The colours of Istanbul

Photographer Asif Jiffry is bowled over by the grandeur of Turkey’s ancient city

There are so many great cities in the world: London, Paris, Rio, New York, Cairo, Tokyo, to name a few. Add Istanbul to that list. Regardless of whether you are visiting Europe, Asia, or Africa, extend your trip and visit Istanbul. You’ll be glad you did.

Istanbul is a fascinating, frenetic city rich in history and culture. I was blown away by the beauty of the mosques, the excellent cuisine, and the friendly people.

In deep thought The Blue Mosque Grand bazaar cafes

A city where more than 15 million people with various backgrounds, languages, religions and cultures live together in peace, Istanbul connects the continents of Europe and Asia via its many bridges. It is a meeting place where new ideas and concepts from both continents intermingle on a stage provided by the beautiful historic hills of a city decorated with monuments of bygone superpowers. Most importantly, Istanbul represents civilization, peaceful coexistence and beauty.

Before going to Istanbul, I had barely given it a thought. Now, a few weeks later, it is often on my mind. That is mainly because it provides what is rarest in travel: an aesthetic and even sensual surprise.
Pay attention to the blue tiles and windows of the Blue Mosque that Turks call ''Sultan Ahmet Mosque!" Built between 1609-1616, this impressive six minaret complex has some stunning architecture. Why is it called "Blue Mosque?" There are two stories: the first, more common one is that the interior is covered in blue İznik tiles. The second explanation is that many, many years ago, ancient sailors sailed by the mosque on the Marmara Sea and the blue of the sea would reflect on this beautiful mosque.

Oh, the Grand Bazaar! I've never experienced anything quite like it. 10,000 vendors under one enormous roof, endless labyrinthine corridors with barrel-vaulted ceilings, dizzying colours, and aggressive salesmen, each with a different line or gimmick vying for your lira. It's among the most invigorating, frustrating and overwhelming places I've ever experienced.

Then there’s Hagia Sophia. Hagia Sophia was built in the 6th century by the Emperor Justinian, and was one of the largest basilicas in the world. After the Ottoman conquest, it was converted to a mosque and is today one of the most magnificent museums in the world. Take a moment to linger here to admire the fine Byzantine mosaics.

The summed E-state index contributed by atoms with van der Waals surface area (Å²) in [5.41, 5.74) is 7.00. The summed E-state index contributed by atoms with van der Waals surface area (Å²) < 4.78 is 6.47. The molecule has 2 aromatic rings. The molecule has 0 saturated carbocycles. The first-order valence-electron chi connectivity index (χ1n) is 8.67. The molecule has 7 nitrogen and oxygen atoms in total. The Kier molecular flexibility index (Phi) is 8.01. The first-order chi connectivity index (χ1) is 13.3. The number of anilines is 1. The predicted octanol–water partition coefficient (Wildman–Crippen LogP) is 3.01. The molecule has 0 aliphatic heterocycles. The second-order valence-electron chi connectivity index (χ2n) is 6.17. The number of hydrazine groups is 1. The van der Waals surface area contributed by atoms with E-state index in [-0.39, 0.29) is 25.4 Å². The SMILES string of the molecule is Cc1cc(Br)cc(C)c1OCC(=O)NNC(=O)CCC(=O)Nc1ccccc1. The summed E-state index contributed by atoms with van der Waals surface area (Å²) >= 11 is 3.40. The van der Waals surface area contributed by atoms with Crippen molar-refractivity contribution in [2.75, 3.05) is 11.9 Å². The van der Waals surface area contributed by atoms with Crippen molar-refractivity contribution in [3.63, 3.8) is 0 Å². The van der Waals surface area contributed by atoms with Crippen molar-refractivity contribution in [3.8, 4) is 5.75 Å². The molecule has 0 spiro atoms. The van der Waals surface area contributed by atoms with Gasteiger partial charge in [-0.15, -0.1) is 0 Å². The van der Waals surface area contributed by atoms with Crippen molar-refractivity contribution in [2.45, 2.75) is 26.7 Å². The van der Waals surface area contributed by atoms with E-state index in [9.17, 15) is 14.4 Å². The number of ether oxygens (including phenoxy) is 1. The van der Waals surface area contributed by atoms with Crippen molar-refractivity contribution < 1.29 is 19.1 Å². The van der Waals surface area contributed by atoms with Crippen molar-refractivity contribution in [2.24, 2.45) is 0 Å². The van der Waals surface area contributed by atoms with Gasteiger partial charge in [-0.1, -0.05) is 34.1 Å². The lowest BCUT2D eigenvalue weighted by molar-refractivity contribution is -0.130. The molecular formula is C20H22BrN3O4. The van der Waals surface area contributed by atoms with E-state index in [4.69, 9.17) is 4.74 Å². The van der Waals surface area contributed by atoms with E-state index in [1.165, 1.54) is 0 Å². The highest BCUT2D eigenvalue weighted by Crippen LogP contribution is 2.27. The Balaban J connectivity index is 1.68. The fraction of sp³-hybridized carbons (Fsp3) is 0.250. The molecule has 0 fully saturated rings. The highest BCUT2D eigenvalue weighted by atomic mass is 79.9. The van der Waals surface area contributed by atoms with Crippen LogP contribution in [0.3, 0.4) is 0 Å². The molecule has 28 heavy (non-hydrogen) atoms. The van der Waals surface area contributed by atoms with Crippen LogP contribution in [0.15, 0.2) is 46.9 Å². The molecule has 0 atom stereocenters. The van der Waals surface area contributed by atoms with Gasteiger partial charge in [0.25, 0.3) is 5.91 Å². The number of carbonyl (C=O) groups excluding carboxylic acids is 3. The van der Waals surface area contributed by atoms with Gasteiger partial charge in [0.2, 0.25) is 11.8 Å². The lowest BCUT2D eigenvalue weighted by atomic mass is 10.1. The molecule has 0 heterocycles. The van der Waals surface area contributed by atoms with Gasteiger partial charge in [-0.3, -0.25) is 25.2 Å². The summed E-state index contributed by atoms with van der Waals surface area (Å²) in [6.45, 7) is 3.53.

Topkapi Palace is the largest and oldest palace in the world, the crown jewel of the Ottoman Empire. With its harem, treasury and exotic buildings overlooking the Golden Horn, Topkapi is a truly fascinating experience.

Take time too to visit to the underground Cistern. Built in the fourth century, this is one of the underground cisterns that riddle the foundations of the city. Extensively excavated and renovated, it is worth visiting and exploring while listening to the tunes of classical music.

Suleymaniye Mosque although less visited by tourists than the Blue Mosque is even grander and more peaceful. One of the finest creations of Ottoman architect Mimar Sinan, it was commissioned by Sultan Sulemaniye and has a huge dome and pencil-slim minarets from each corner of the courtyard, an exquisite essay in symmetry and elegance.

Built in the 1550s, the site also contains the tombs of Sinan, Sultan Suleyman I and his wife Roxelana decorated with intricate tiles, the original apartments of the mosque astronomer, charitable foundations, caravanserai and fountain, all set around a tranquil courtyard. There are several outdoor tea-houses in a row behind the mosque in what was formerly known as ‘Addict's Alley'.

I would rate Istanbul the second best photographic destination next to Italy. View Asif Jiffry’s work at or visit the gallery at Pedlars' Street Galle fort.

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